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CHEST RADIOLOGY Table of Contents   
Year : 2002  |  Volume : 12  |  Issue : 3  |  Page : 339-340
Cardiac rhabdomyoma - antenatal diagnosis

Dept of Radio diagnosis, Goa Medical College, Goa 403202, India

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Keywords: Cardiac Rhabdomyoma, Antenatal diagnosis

How to cite this article:
Dalvi R, Vernekar J, Godinho S, Kartha R. Cardiac rhabdomyoma - antenatal diagnosis. Indian J Radiol Imaging 2002;12:339-40

How to cite this URL:
Dalvi R, Vernekar J, Godinho S, Kartha R. Cardiac rhabdomyoma - antenatal diagnosis. Indian J Radiol Imaging [serial online] 2002 [cited 2020 Jun 5];12:339-40. Available from:

   Introduction Top

Primary congenital cardiac tumors are rare. Rhabdomyoma is the common benign tumor of which 50-78% are associated with tuberous sclerosis. We would like to report a case of cardiac rhabdomyoma diagnosed antenatally. The outcome was unfavourable. At autopsy the diagnosis of cardiac rhabdomyoma was confirmed.

   Case Report Top

A 24 year old primigravida was referred for a routine antenatal ultrasound at 30 weeks of gestation. The fetus biometry corresponded to the period of gestation. Sonographic evaluation of the fetal thorax revealed cardiomegaly with two well defined echogenic masses measuring 10 and 8mm each, arising from the interventricular septum and the lateral wall of the left ventricle. There was no pericardial effusion. The fetal heart rate was 140 beats per minute, fetal echocardiography did not reveal any cardiac dysrhythmias. In addition the fetus had bilateral pleural effusions and ascitics suggestive of hydropic changes. No other abnormality was detected in the fetus on ultrasonography. The sonographic features were consistent with diagnosis of cardiac rhabdomyoma

There was no history or clinical signs of tuberous sclerosis in the mother or other members of the family. The patient was counseled regarding the outcome of pregnancy. A preterm stillborn baby was delivered by vaginal delivery at 32 weeks gestation A postmortem biopsy of the mass confirmed the diagnosis of rhabdomyoma. No other abnormality was detected in the baby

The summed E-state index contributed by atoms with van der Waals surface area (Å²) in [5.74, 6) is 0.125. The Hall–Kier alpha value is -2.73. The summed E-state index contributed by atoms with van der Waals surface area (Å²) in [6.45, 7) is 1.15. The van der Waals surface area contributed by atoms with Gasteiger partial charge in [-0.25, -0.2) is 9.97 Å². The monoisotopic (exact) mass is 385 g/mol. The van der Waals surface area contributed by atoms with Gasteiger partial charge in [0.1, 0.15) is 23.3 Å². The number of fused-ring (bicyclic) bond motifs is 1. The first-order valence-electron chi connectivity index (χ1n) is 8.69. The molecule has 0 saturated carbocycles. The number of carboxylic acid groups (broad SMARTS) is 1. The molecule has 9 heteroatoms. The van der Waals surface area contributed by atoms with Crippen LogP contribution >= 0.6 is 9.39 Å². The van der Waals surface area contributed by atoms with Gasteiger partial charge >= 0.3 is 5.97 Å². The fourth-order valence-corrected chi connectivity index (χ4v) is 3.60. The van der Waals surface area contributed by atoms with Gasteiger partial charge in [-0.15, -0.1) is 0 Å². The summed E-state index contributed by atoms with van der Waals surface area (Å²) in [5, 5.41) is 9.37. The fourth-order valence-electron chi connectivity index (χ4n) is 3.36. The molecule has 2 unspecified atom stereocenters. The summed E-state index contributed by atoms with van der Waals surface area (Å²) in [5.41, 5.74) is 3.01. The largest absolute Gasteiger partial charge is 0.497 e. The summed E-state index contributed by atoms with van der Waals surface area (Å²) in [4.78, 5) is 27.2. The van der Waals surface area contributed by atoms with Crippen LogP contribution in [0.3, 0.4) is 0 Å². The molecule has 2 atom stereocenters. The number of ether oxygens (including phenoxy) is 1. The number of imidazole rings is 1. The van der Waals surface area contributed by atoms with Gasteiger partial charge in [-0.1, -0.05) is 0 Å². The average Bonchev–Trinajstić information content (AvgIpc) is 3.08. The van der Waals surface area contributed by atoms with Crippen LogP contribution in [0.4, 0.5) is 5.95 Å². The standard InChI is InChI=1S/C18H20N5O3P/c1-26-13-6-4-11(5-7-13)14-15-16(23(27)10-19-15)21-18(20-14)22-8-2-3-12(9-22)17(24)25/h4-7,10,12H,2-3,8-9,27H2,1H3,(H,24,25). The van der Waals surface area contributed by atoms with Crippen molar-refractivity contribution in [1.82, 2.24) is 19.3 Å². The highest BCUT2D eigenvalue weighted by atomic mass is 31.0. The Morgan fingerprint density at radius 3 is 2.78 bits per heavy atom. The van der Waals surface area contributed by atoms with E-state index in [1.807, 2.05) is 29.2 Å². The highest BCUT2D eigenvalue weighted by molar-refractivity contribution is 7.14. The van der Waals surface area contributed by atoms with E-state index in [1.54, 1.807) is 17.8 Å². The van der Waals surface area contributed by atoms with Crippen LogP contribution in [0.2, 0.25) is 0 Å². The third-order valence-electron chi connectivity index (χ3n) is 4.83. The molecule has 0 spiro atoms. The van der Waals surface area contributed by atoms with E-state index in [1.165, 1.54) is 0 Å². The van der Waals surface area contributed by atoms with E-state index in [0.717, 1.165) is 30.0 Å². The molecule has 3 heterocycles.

Discussion Top

The incidence of cardiac tumors is 1 to 2 cases per 10,000 live births.1 90% of these are benign[3] out of which rhabdomyomas are the most common [58%]. Other rare cardiac tumors are teratoma [19%], myxomas, hemangiomas and mesotheliomas[2]. Rhabdomyomas also known as myocardial hamartoma are benign smooth muscle tumors of the myocardium consisting of immature myocytes. Histopathology reveals the typical spider cell. They occur with equal frequency in the left and right ventricle and the interventricular septum[4] almost always these tumours are multiple. In approximately half of affected patients at least one of the tumours is intracavitary and obstructive. Patients may present with cardiac dysrhythmias and non immune hydrops as in the present case. There is a strong association between cardiac rhabdomyoma and tuberous sclerosis [50-86%][5]

The prognosis depends on the site, size and number of tumours. The presence of cardiac dysrhythmias or non immune hydrops indicates a poor prognosis. Various studies have shown that rhabdomyomas are slow growing tumours in utero and show no or minimal postnatal growth. Some tumours are known to show regression after birth6

Multiple postnatal management options exist. Serial postnatal ultrasound studies are suggested to look for signs of congestive cardiac failure or cardiac dysrhythmias. If asymptomatic, a conservative management is advised. When cardiac outflow obstruction, persistent arrhythmias, cardiac failure or cardiogenic emboli are present surgical resection may be considered. Family screening for tuberous sclerosis is suggested.[6]

   References Top

1.Harding W, Pagon RA. Incidence of tuberous sclerosis in patients with cardiac rhabdomyoma. Am j med genet 1992 march; 42 [5] 754-5  Back to cited text no. 1    
2.Smaltz A, Apitz J. primary heart tumours in infancy and childhood report of 4 cases and review of literature. Cardiology 67; 12-6 1981.  Back to cited text no. 2    
3.Mcallister H Jr. primary tumours of the heart and pericardium. Pathol annul 14; 325-30 1979  Back to cited text no. 3    
4.Bosi G, Linterman JP, Pellegrino PA. Acta pediatric 1996 aug 85 [8] 928-31. the natural history of cardiac rhabdomyoma with and without tuberous sclerosis  Back to cited text no. 4    
5.Bass JL, Breningstall GN, Swarman KF, Echocardiographic incidence of cardiac rhabdomyoma in tuberous sclerosis. Am J cardiology 55;1379-82 1985  Back to cited text no. 5    
6.Alkalay A, ferry DA, Lin B, Fink B. Spontaneous regression of cardiac tumor rhabdomyoma in tuberous sclerosis. Clinical pediatric 26, 532-5 1987.  Back to cited text no. 6    

Correspondence Address:
R Dalvi
C/o Sharad Dalvi, Mahadev Prasad, Shantinagar, Ponda Goa 403401
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Source of Support: None, Conflict of Interest: None

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[Figure - 1], [Figure - 2]

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